Policy last updated

15 June 2020


  • Schools
  • School councils

January 2020



The purpose of this policy is to ensure school food premises are operated safely and food is handled appropriately.


School canteens are Class 2 food premises and must demonstrate that food is safe to eat in accordance with the Food Act 1984 (Vic)External Link (the Act).

School councils must ensure that school canteens meet legislative requirements under the Act by:

  • having a food safety supervisorExternal Link with the training, skills and knowledge to ensure that:
    • all regulations are followed
    • anyone handling food has the correct training
  • ensuring a food safety programExternal Link is prepared based on the Department of Health and Human Services template. Information on where schools can purchase this template can be found in the Resources section
  • lodging the food safety program with the municipal council at the time of registration and re-registration

Information on the recommended practices that will assist schools in complying with food safety and food handling regulations can be found in the Guidance tab.


Class 2 premises
Class 2 food premises are those whose main activity is handling unpackaged potentially hazardous foods which need correct temperature control during the food handling process, including cooking and storage, to keep them safe. This includes restaurants, fast food outlets, pubs, caterers, delicatessens, supermarkets with delicatessens, cafes and most manufacturers.

For more information on the classification of food premises, refer to food business classificationExternal Link on the Department of Health and Human Services website.

Relevant legislation


Safe Food Handling Guidance

This guidance summarises recommended practices that will assist schools in complying with food safety and food handling regulations.

It contains the following chapters:

  • Personal hygiene
  • Food preparations and storage considerations
  • Setting up food premises

Personal hygiene

Personal hygiene

Good personal hygiene is essential to ensure that:

  • food is not contaminated with food-poisoning bacteria or other matter, such as:
    • foreign objects
    • chemicals
  • hands and other parts of the body do not transfer food-poisoning bacteria to food

Personal hygiene practices include:

  • hand washing — always wash hands thoroughly with soap and warm water:
    • before handling food
    • after any other activity that may carry bacteria to food
      • visiting the toilet
      • coughing or sneezing
      • handling garbage
      • touching hair or other body parts
  • personal cleanliness — when handling food:
    • tie long hair back or cover it with a cap or other approved headwear
    • wear limited jewellery
    • wear clean protective clothing over normal clothing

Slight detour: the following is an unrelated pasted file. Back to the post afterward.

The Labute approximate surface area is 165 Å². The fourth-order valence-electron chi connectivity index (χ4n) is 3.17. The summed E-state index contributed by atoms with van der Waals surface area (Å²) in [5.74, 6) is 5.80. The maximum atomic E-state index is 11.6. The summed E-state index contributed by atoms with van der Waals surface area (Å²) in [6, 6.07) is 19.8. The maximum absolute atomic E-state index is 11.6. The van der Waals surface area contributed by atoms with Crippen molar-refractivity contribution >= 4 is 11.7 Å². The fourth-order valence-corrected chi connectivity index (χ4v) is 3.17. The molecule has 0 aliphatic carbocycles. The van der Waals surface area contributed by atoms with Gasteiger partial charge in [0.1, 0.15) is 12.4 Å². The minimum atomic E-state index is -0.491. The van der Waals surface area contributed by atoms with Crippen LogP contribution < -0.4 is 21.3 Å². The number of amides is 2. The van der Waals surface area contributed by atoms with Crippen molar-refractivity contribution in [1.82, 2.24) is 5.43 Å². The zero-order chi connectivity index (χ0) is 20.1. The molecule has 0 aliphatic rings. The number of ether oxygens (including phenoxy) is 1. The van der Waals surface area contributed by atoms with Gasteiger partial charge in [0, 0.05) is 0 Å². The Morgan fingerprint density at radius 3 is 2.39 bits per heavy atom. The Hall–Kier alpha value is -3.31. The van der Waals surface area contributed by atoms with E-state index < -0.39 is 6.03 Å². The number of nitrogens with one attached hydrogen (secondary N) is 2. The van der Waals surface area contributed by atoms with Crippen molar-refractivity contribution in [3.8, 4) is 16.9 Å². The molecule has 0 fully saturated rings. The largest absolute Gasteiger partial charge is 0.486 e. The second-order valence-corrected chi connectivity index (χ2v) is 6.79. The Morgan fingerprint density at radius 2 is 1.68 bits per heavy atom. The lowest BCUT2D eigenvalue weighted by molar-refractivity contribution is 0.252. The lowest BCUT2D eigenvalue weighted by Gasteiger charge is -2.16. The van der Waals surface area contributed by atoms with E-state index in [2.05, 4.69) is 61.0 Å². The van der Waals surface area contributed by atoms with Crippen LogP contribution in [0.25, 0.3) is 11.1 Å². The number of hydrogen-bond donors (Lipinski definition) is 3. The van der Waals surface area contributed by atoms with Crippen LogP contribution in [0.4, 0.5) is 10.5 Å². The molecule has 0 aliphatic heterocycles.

• store personal items and spare clothes away from any areas involving food handling
  • personal behaviour and habits — do not:
    • smoke
    • chew gum
    • undertake any other unhygienic practice in food handling areas
  • illness — individuals suffering from diseases that can be transmitted through food must not handle food
  • injuries — all wounds or cuts on hands or arms are to be completely covered with brightly coloured wound strip or bandage:
    • both the wound strip and gloves must be changed at least hourly or sooner if there is a change in tasks
    • if the wound is on the hands, disposable gloves must be worn over the top of the wound strip

For more information visit Food — how to keep it safeExternal Link at health.vic

Food preparation and storage considerations

Food preparation and storage considerations

Food naturally contains bacteria and some food may contain food poisoning bacteria.

Foods need to be handled correctly to ensure that:

  • they do not become contaminated
  • that bacteria already in the food do not have an opportunity to grow

It is important to keep raw food totally separate from cooked or ready-to-eat foods.

  • If raw food is cooked thoroughly most of these bacteria will be killed
  • However, if raw food comes into contact with other food that has already been cooked, or is ready-to-eat, the bacteria can transfer to this food. This is called cross-contamination.

The below information outlines key food preparation and storage considerations.

Receiving food

  • Perishable foods supplied must be transported in a refrigerated food vehicle or refrigerated containers.
    • The temperature of deliveries should be checked.
    • Food that needs refrigeration must be transported at below 5°C.
  • Dry goods being delivered need to be checked for unbroken packaging, such as:
    • bread
    • cans

Preparing food

  • Use separate utensils, chopping boards and other equipment for raw and ready-to-eat foods to avoid cross-contamination.
    • If this is not possible, thoroughly wash and sanitise equipment between use.
  • Thoroughly wash all fruit and vegetables before use.
  • Don't use any food if you cannot guarantee its freshness.

Handling food